Sunday, April 30, 2006

Children Playing Tag

There’s nothing like a nifty new scientific or technical development to start a fight. Biometric identification makes the civil rights activists mad. Cloning has the medical ethicists screaming at each other. Genetically modified crops enrage the whole-earthers, and nuclear power drives the anti-glow-in-the-dark crowd nuts. As if there were not enough arguing and protesting going on already, a new development has emerged that has the ability to start another war. RFID Tags have arrived.

Radio frequency identification tags are very small devices that can receive and respond to signals and can be attached to or embedded in products, animals, and people. The really powerful RFID’s are battery powered. When inserted in products, they can transmit all kinds of nifty information needed for shipping, sale, maintenance, and disposal of an item. When inserted in animals they can help find lost pets, ensure breeding information, and track herds. When inserted in people thy can provide medical background information, ensure identity, and help find missing drunks. These little devices are showing up everywhere and transmitting all sorts of information to all sorts of people, companies, and government organisations. Let the warfare begin.

The big retailers like RFID Tags a lot. Wal-mart in the US, and Marks and Spencer in the UK are planning to tag everything they sell. Albrecht Von Truchsess, of the German retailer Metro Group, is really excited about tags. He says, “RFID really brings a revolution to everything that is transported from one point to another, and in the future you will have it really on everything.” One can imagine Herr Von Truchsess calling all the items in the frozen food section to attention for an identity check. “Achtung! You vill tell us who you are und vere you came from! We haff vays of making you transmit!”

On the other side, consumer groups are concerned that too much information will be put in the wrong hands and that the tags will happily keep transmitting long after the customer buys the product. Apparently, the risk that a rogue pair of boxer shorts will report in from the laundry basket is a concern.

Viviane Reding, of Luxembourg, EU Commissioner for information society and media, is also upset. As she warns, “A new technology that is bound to multiply by 10 to 15 times in the next coming years in numbers of sales will not fly…” Luckily, fire, the wheel, flush toilets, the light bulb, and gin were all invented before Madame Reding became an EU Commissioner.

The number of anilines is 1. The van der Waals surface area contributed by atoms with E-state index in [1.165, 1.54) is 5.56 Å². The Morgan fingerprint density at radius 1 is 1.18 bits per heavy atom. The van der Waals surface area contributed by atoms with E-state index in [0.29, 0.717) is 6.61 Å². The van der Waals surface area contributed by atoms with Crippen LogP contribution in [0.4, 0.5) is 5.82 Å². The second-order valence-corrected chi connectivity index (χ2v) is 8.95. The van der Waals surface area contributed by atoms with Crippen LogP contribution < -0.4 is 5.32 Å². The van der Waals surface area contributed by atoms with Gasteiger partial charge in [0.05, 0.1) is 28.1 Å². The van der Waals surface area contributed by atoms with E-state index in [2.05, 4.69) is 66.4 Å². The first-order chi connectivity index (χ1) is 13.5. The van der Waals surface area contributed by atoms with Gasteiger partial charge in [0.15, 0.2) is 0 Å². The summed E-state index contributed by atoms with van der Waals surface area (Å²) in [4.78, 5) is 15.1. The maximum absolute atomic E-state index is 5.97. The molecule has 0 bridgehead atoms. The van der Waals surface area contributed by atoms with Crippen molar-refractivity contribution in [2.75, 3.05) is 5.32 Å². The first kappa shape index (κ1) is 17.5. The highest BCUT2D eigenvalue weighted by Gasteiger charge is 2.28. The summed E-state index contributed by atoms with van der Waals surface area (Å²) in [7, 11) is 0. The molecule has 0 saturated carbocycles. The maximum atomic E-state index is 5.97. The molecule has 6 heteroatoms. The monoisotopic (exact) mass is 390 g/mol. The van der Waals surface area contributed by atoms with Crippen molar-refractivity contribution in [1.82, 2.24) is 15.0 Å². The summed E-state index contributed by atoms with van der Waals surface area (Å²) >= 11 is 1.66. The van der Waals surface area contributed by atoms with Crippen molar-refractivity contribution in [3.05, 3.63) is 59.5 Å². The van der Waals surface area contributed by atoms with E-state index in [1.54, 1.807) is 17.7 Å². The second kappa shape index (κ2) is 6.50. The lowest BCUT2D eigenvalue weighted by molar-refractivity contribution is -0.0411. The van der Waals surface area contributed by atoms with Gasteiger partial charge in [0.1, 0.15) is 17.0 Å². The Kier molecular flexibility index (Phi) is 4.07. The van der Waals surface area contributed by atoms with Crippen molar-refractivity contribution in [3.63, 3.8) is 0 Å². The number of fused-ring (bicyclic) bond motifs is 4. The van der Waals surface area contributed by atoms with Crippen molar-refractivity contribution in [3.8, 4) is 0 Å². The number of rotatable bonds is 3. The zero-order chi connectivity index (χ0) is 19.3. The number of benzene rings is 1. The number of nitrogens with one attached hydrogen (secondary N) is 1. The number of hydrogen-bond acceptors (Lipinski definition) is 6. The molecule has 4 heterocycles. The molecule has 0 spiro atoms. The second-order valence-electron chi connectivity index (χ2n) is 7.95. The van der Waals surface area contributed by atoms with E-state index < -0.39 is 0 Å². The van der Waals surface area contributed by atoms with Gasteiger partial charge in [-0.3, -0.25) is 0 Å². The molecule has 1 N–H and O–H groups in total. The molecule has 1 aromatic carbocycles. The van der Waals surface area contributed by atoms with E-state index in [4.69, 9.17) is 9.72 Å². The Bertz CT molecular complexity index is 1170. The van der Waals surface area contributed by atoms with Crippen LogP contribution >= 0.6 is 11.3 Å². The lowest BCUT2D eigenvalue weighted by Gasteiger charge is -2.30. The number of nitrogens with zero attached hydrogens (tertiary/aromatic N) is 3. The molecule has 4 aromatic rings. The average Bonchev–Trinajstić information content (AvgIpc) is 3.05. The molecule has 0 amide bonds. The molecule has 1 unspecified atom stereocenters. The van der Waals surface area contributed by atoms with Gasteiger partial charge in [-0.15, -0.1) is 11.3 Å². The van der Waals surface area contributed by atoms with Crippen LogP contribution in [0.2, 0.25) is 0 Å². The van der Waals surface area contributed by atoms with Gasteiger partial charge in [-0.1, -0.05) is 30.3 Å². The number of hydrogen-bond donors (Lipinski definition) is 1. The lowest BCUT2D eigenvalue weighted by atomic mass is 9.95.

If you want really intense concern and upset however, there is only one group to turn to: Christian fundamentalists. They are worried that RFID tags will be implanted in people and evolve into the mark of the beast. Pretty soon everyone will be transmitting 666 and it will be the end of the world. Katherine Albrecht, author of The Spychips Threat: Why Christians Should Resist RFID and Electronic Surveillance, says, “My goal as a Christian is to sound the alarm.”

With so many fundamentalist Christians sounding so many alarms, Katherine might need a little help in getting her alarm heard. It might help her to sound this particular alarm if someone inserted a really powerful RFID transmitter in Ms Albrecht. Inserting the batteries is another thought altogether.

2 Comments:

Anonymous Blighty Blog said...

You can rely on the Christian fundamentalist brigade to bring a debate down to an infantile level. A good read as always.

2:43 PM  
Blogger birdwoman said...

you parody this, but my bible-banging brother-in-law was warning me about this 15 years ago. How, in the near future, we would all have chips in our skin that would have our information, like medical and financial, no more wallets... it sounded convenient but it was really a precursor to the mark of the beast (then he quoted scripture).

Sounded cool to me, tho. I'm terrified of losing my credit cards. Now I'll only have to worry at an exfoliating spa.

(*)>

9:46 AM  

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